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  5. "My dad has caught a cold, he…

"My dad has caught a cold, he wants to eat porridge."


November 25, 2017



There is no 我的 for 'my'.


I still think it is better to translate : 我(的)爸爸 my dad and 爸爸 Dad. If I talk to my siblings or my children in Chinese, I would say "爸爸感冒了 Dad has caught a cold" but if I talk to some friends, then I would say "我(的)爸爸感冒了 my dad has caught a cold". 老爸 can also be used instead of 爸爸


It's not needed.


To clarify, it's not needed because it's understood - we don't do this that much in English, but to a close friend or relative you might just say "Dad caught a cold..." and the listener knows you mean "My dad..."


Undoubtedly; but it then becomes just an approximate translation. At my level of experience I'd be more comfortable being asked for a full exact translation rather than be confused looking for a tile that's not there. Subtleties in conversation can wait for a few years.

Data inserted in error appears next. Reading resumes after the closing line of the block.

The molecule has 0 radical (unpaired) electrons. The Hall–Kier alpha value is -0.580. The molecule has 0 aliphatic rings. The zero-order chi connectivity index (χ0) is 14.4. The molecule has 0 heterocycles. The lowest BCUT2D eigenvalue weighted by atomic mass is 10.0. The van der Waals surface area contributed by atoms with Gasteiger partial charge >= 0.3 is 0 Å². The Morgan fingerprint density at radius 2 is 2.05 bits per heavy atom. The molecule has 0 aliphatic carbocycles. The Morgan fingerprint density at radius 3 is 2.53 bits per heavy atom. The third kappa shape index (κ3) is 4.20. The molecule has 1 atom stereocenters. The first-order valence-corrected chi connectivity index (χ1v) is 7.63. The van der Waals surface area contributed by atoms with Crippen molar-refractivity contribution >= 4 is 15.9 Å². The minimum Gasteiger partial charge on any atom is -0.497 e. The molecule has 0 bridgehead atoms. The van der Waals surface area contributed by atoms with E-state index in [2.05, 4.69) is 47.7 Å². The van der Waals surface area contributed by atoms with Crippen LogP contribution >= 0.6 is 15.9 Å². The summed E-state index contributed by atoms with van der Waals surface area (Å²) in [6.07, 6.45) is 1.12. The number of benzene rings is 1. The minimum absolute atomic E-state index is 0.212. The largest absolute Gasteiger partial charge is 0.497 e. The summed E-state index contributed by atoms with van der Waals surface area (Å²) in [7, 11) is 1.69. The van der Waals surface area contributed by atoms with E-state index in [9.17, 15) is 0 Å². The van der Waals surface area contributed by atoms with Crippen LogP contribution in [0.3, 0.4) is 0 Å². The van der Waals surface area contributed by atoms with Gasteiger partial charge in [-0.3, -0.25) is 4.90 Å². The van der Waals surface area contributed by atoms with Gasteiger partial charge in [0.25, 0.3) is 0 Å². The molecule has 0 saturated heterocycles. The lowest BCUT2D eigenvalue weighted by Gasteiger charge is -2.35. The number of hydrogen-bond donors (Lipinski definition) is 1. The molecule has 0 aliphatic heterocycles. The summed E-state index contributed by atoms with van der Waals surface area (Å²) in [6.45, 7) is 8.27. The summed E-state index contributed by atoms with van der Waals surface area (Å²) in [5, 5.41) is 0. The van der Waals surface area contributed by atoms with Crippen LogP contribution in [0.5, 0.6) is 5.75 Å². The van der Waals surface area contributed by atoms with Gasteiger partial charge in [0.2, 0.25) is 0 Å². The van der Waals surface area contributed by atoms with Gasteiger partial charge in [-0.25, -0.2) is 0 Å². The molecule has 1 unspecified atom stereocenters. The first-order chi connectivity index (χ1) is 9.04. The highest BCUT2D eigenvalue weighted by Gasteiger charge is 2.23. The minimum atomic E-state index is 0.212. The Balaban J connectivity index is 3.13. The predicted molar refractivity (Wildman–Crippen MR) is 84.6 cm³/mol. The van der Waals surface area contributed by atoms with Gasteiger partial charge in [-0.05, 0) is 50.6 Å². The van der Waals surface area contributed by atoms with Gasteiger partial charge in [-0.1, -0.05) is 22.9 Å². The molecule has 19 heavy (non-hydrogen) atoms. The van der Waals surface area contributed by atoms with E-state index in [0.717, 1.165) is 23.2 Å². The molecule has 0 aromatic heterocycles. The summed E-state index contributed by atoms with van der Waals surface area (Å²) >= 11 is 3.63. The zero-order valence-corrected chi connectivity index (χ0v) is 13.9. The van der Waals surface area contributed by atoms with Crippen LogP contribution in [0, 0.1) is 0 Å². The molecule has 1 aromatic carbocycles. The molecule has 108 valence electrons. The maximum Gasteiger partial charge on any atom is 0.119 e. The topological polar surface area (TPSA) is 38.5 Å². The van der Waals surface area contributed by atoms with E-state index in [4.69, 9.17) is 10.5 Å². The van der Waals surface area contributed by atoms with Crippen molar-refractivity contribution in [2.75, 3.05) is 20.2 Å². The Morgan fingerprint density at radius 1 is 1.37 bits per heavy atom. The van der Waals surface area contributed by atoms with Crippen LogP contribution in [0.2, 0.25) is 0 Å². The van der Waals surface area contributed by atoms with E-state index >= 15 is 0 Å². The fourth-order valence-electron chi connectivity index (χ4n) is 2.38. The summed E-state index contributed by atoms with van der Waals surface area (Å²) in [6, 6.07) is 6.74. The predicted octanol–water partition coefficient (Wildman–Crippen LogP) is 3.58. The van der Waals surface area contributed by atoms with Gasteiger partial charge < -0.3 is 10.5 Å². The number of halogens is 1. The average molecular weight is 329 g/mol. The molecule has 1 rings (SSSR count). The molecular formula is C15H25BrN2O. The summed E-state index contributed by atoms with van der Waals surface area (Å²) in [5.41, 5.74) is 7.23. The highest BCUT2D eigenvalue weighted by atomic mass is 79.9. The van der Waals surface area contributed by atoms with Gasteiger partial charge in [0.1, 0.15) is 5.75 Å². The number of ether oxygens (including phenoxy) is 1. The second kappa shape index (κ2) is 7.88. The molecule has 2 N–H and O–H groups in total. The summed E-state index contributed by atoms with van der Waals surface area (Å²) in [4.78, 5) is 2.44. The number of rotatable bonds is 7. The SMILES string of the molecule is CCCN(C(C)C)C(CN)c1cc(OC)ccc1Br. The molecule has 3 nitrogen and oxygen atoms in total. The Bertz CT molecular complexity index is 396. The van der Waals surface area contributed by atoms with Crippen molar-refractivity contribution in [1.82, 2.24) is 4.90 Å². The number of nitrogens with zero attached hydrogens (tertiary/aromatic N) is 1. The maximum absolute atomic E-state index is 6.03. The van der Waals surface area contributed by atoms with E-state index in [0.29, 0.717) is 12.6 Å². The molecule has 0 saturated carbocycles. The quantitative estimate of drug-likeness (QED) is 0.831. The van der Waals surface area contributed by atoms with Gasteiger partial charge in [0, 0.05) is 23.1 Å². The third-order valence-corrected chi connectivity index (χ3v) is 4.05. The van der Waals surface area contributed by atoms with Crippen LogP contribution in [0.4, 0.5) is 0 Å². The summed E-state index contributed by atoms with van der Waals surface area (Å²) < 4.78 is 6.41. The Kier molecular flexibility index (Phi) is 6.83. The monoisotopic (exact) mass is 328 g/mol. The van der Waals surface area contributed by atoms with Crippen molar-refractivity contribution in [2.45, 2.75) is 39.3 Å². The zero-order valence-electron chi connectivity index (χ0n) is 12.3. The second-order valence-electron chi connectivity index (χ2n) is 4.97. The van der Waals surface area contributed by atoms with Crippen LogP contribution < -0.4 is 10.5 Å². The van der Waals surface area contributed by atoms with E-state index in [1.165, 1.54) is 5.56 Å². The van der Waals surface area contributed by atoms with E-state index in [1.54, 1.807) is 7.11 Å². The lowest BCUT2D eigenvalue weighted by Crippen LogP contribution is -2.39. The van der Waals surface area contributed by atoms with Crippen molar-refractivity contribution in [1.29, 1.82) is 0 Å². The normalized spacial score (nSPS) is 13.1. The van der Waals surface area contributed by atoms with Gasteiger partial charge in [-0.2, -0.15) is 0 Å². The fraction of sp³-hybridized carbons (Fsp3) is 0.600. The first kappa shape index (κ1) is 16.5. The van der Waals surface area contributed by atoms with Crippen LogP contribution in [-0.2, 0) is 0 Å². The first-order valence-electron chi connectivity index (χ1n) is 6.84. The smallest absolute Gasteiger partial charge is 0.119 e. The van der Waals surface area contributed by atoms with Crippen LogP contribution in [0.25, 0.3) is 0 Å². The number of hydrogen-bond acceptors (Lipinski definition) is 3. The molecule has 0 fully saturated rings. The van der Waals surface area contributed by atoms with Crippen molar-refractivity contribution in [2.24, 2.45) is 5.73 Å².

it is 喝粥,not 吃. Chinese drink soup. That is what I have been always taught at least.


I asked my Chinese colleagues and they (in Guangzhou) said you definitely 喝粥, not 吃粥.


It's 吃粥 and 喝汤.


Remind me, is 了 always necessary here?


Maybe it depends on whether you bring the soup cup/bowl to the mouth and pour (drink) or use a soup spoon to transfer a bit at a time (eat).

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